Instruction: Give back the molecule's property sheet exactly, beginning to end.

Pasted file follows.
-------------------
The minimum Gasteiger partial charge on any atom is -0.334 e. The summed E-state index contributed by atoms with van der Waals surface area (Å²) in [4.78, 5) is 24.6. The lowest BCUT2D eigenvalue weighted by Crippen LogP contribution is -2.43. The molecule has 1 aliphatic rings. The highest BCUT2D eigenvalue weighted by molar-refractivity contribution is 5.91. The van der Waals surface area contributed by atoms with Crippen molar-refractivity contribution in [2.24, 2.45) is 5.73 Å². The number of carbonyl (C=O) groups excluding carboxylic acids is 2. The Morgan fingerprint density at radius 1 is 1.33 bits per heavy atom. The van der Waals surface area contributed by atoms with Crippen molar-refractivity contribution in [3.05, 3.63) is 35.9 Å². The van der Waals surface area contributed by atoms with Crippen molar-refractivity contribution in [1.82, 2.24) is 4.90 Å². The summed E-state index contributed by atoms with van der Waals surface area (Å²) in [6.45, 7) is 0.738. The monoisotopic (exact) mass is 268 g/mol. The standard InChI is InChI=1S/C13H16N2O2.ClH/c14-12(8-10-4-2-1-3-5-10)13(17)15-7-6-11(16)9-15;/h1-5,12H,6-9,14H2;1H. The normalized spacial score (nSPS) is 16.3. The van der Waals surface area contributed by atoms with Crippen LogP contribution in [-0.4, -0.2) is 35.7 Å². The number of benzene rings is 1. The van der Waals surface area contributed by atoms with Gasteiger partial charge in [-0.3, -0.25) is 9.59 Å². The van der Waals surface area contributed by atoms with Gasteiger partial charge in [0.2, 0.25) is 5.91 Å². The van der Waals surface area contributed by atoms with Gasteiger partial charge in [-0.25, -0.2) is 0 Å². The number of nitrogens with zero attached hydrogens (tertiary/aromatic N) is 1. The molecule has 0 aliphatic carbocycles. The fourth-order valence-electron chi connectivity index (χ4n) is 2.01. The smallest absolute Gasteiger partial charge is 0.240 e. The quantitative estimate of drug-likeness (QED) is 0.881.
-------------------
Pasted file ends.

The minimum Gasteiger partial charge on any atom is -0.334 e. The summed E-state index contributed by atoms with van der Waals surface area (Å²) in [4.78, 5) is 24.6. The lowest BCUT2D eigenvalue weighted by Crippen LogP contribution is -2.43. The molecule has 1 aliphatic rings. The highest BCUT2D eigenvalue weighted by molar-refractivity contribution is 5.91. The van der Waals surface area contributed by atoms with Crippen molar-refractivity contribution in [2.24, 2.45) is 5.73 Å². The number of carbonyl (C=O) groups excluding carboxylic acids is 2. The Morgan fingerprint density at radius 1 is 1.33 bits per heavy atom. The van der Waals surface area contributed by atoms with Crippen molar-refractivity contribution in [3.05, 3.63) is 35.9 Å². The van der Waals surface area contributed by atoms with Crippen molar-refractivity contribution in [1.82, 2.24) is 4.90 Å². The summed E-state index contributed by atoms with van der Waals surface area (Å²) in [6.45, 7) is 0.738. The monoisotopic (exact) mass is 268 g/mol. The standard InChI is InChI=1S/C13H16N2O2.ClH/c14-12(8-10-4-2-1-3-5-10)13(17)15-7-6-11(16)9-15;/h1-5,12H,6-9,14H2;1H. The normalized spacial score (nSPS) is 16.3. The van der Waals surface area contributed by atoms with Crippen LogP contribution in [-0.4, -0.2) is 35.7 Å². The number of benzene rings is 1. The van der Waals surface area contributed by atoms with Gasteiger partial charge in [-0.3, -0.25) is 9.59 Å². The van der Waals surface area contributed by atoms with Gasteiger partial charge in [0.2, 0.25) is 5.91 Å². The van der Waals surface area contributed by atoms with Gasteiger partial charge in [-0.25, -0.2) is 0 Å². The number of nitrogens with zero attached hydrogens (tertiary/aromatic N) is 1. The molecule has 0 aliphatic carbocycles. The fourth-order valence-electron chi connectivity index (χ4n) is 2.01. The smallest absolute Gasteiger partial charge is 0.240 e. The quantitative estimate of drug-likeness (QED) is 0.881.